Though the damage was treated by surgery, Thommo was never the same bowler again. He could not generate the blistering pace that he used to, ever again, except for an occasional brief spell. Further, the ability to raise the ball from just short of good length spot, which was unique to him, also left him. He still continued to bowl fast, faster than the other speedsters, but the frightening pace that used to leave batsmen shaking became a thing of the past.

When Kerry Packer lured top Australian players into his World Series Cricket (WSC), Thommo was among those who signed first. But he had an ongoing contract with Queensland Radio that he did not wish to cancel. Hence he stayed back with Australian Cricket Board (ACB) and played for the national side when India toured in 1977-78. All the Indian batsmen who faced him, including the great Sunil Gavaskar, rated him as the fastest bowler they ever faced. That this happened when Thommo had dropped down in pace after injury would serve as an indication of the speed he was capable of generating at his peak. During the tour of West Indies in 1978, Thommo led the Aussie attack. His spell on the first day of the second Test at Bridgetown, Barbados, was rated by veteran commentator Tony Cozier as the fastest he had seen. Thommo dismissed Gordon Greenidge, Viv Richards and Alvin Kallicharran, all three among the top 10 batsmen in international cricket at that time, in the course of this spell.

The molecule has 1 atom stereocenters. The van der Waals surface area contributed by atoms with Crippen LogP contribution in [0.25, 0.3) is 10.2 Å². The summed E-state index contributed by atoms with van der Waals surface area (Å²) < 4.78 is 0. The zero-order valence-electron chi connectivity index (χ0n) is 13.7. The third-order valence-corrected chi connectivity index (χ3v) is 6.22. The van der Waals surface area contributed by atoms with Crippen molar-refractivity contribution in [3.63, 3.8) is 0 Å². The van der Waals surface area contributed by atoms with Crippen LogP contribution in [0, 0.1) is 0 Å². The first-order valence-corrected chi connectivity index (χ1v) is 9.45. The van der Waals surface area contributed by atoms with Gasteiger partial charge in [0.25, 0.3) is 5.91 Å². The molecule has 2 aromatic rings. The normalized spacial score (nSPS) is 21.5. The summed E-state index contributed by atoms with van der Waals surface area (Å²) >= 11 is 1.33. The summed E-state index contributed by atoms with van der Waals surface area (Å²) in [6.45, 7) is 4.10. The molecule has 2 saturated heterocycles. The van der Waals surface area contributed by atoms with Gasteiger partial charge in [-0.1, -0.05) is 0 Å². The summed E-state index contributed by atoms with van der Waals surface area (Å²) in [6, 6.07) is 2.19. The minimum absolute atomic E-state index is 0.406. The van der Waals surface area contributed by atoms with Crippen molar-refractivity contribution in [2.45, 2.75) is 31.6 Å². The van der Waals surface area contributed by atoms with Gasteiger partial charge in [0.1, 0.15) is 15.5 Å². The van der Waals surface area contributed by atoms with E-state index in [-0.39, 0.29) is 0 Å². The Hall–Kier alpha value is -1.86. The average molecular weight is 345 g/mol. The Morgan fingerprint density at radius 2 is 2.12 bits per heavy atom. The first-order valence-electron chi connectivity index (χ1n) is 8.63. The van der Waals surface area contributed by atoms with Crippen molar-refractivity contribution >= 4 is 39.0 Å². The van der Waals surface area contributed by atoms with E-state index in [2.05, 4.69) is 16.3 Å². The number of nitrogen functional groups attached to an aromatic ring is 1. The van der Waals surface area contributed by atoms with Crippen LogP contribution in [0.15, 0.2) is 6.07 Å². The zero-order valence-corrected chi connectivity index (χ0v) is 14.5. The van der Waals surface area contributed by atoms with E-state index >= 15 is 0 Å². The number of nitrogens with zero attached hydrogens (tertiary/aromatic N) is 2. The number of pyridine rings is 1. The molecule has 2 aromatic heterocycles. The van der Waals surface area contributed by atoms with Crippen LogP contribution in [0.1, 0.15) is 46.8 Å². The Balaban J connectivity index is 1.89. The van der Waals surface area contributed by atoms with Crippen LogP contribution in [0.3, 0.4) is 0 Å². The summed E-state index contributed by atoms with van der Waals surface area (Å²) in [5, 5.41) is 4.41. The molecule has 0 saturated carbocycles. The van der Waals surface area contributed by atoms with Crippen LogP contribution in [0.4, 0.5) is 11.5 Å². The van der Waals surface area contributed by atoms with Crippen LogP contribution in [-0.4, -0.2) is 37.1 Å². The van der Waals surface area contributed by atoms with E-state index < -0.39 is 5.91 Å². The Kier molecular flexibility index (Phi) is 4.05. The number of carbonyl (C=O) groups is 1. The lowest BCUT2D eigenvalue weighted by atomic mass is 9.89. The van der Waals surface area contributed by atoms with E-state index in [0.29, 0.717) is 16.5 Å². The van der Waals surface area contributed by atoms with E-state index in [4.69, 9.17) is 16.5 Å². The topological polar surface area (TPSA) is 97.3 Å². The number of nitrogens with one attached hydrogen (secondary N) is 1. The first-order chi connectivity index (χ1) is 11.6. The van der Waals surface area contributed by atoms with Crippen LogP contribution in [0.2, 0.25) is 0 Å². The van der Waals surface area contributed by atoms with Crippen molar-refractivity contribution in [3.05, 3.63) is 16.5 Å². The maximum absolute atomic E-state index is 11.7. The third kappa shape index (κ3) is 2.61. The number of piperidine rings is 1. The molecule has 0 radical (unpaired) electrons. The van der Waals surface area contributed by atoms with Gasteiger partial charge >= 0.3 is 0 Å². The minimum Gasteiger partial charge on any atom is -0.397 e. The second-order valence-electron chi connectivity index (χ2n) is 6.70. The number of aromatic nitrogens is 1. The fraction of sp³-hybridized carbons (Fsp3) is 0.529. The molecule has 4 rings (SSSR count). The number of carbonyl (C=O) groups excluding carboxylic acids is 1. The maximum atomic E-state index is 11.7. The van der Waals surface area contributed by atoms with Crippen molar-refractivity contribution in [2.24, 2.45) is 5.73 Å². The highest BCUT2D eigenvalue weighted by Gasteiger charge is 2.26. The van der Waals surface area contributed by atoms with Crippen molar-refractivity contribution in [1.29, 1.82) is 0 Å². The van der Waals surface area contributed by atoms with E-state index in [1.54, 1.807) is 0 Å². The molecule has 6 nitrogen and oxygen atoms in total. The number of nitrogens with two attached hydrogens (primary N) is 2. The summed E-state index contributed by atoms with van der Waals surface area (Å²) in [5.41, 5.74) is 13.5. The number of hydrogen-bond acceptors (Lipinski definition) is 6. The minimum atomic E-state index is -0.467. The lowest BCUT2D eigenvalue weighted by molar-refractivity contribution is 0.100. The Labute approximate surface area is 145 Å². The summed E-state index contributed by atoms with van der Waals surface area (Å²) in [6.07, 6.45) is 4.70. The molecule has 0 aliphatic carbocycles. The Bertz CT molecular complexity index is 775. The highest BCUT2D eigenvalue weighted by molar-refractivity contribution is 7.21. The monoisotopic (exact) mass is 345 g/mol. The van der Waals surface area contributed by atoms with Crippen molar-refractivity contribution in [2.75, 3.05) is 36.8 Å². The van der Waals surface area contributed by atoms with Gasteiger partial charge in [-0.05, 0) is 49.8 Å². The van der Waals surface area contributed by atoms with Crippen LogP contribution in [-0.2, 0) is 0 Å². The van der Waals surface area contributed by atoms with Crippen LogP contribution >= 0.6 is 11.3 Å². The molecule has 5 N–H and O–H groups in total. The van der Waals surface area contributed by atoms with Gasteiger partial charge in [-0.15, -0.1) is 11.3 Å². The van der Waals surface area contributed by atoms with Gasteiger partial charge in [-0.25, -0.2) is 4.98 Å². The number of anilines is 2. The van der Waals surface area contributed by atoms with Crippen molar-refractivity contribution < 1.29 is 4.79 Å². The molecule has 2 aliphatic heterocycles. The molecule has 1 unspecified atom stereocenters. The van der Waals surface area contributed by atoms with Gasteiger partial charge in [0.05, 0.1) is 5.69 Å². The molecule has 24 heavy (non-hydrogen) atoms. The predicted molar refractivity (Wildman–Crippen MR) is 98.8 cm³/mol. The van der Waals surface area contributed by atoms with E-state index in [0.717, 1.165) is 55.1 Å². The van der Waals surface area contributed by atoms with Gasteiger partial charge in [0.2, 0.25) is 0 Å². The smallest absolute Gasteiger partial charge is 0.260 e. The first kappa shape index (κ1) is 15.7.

Thommo returned to WSC in its second year and played the Super Tests in the West Indies. He was a regular in the Aussie side till the beginning of 1980s. But poor form and differences of opinion with ACB and management saw to it that he did not play in too many matches. He took his 200th Test wicket during the last Test of the Ashes tour of England in 1985, which also turned out to be his last appearance in international cricket.

Statistics do not tell the whole story of the impact that Thommo had on international cricket during the 24 months from December, 1974, till injury laid him low towards the end of 1976. In an age when protective equipment were limited to thigh guard and abdominal guard, Thommo unleashed terror and spawned fear on account of  raw pace and lift that he generated. Many batsmen were found shaking and trembling long after they were back in the comforts of dressing room after being struck by the thunderbolts sent down by him. He tended to stray in line and length, which made it extremely difficult for the wicketkeeper as the tally of byes conceded went up with each delivery which missed the mark. The psychological impact that his mere presence created can never be described in words.

Thommo was a supreme athlete whose favourite method of physical training was to chase wild boars and wrestle them with bare hands! His run up to the wicket, which was relatively short, created an eerie feel due to lack of noise on account of his habit of running on his toes. His practice of keeping the ball hidden from the view of the batsman by holding it behind his body, till he hit the delivery stride, made it even more difficult for them to see it.

He was a javelin thrower in his school days, which explains the tremendous strength of his shoulders, and he could transfer that power into speed while hurling the cricket ball. Above all, the tremendous lift that he was able to get off any surface, especially from near the good length spot and the yorkers, which struck the stumps even before the backswing was complete, made him an incredible force that demolished all techniques of batsmanship.

At his peak, Thommo was a phenomenon. There will never be another fast bowler like him again.

(The author is a former international umpire and a senior bureaucrat)